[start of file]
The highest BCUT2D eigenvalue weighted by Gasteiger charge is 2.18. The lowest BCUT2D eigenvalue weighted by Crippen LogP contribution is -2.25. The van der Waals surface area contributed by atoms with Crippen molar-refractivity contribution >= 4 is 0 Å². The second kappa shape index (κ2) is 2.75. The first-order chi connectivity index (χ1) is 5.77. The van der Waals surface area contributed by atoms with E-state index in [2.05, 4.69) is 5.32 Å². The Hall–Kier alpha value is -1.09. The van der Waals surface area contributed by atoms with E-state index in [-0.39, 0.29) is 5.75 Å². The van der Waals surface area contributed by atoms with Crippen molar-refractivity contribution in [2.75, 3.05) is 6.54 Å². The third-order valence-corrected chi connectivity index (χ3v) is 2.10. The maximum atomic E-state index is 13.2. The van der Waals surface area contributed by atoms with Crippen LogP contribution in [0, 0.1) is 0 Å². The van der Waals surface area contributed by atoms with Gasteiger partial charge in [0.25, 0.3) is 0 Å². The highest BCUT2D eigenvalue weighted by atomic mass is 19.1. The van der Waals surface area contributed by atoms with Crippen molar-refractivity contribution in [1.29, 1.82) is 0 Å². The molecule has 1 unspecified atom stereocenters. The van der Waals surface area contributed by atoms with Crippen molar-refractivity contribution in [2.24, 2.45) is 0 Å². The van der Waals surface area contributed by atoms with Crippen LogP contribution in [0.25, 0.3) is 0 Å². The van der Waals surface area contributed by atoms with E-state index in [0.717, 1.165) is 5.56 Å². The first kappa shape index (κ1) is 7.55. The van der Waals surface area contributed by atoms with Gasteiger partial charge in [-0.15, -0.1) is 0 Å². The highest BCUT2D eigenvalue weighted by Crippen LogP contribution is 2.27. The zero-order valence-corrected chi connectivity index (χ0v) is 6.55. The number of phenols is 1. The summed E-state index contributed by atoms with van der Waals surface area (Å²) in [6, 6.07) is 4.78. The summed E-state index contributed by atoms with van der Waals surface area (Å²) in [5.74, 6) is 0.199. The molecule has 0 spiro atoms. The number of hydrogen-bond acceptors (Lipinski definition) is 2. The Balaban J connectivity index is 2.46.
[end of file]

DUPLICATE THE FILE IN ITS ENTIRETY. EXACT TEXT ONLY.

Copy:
The highest BCUT2D eigenvalue weighted by Gasteiger charge is 2.18. The lowest BCUT2D eigenvalue weighted by Crippen LogP contribution is -2.25. The van der Waals surface area contributed by atoms with Crippen molar-refractivity contribution >= 4 is 0 Å². The second kappa shape index (κ2) is 2.75. The first-order chi connectivity index (χ1) is 5.77. The van der Waals surface area contributed by atoms with E-state index in [2.05, 4.69) is 5.32 Å². The Hall–Kier alpha value is -1.09. The van der Waals surface area contributed by atoms with E-state index in [-0.39, 0.29) is 5.75 Å². The van der Waals surface area contributed by atoms with Crippen molar-refractivity contribution in [2.75, 3.05) is 6.54 Å². The third-order valence-corrected chi connectivity index (χ3v) is 2.10. The maximum atomic E-state index is 13.2. The van der Waals surface area contributed by atoms with Crippen LogP contribution in [0, 0.1) is 0 Å². The van der Waals surface area contributed by atoms with Gasteiger partial charge in [0.25, 0.3) is 0 Å². The highest BCUT2D eigenvalue weighted by atomic mass is 19.1. The van der Waals surface area contributed by atoms with Crippen molar-refractivity contribution in [1.29, 1.82) is 0 Å². The molecule has 1 unspecified atom stereocenters. The van der Waals surface area contributed by atoms with Crippen molar-refractivity contribution in [2.24, 2.45) is 0 Å². The van der Waals surface area contributed by atoms with Crippen LogP contribution in [0.25, 0.3) is 0 Å². The van der Waals surface area contributed by atoms with E-state index in [0.717, 1.165) is 5.56 Å². The first kappa shape index (κ1) is 7.55. The van der Waals surface area contributed by atoms with Gasteiger partial charge in [-0.15, -0.1) is 0 Å². The highest BCUT2D eigenvalue weighted by Crippen LogP contribution is 2.27. The zero-order valence-corrected chi connectivity index (χ0v) is 6.55. The number of phenols is 1. The summed E-state index contributed by atoms with van der Waals surface area (Å²) in [6, 6.07) is 4.78. The summed E-state index contributed by atoms with van der Waals surface area (Å²) in [5.74, 6) is 0.199. The molecule has 0 spiro atoms. The number of hydrogen-bond acceptors (Lipinski definition) is 2. The Balaban J connectivity index is 2.46.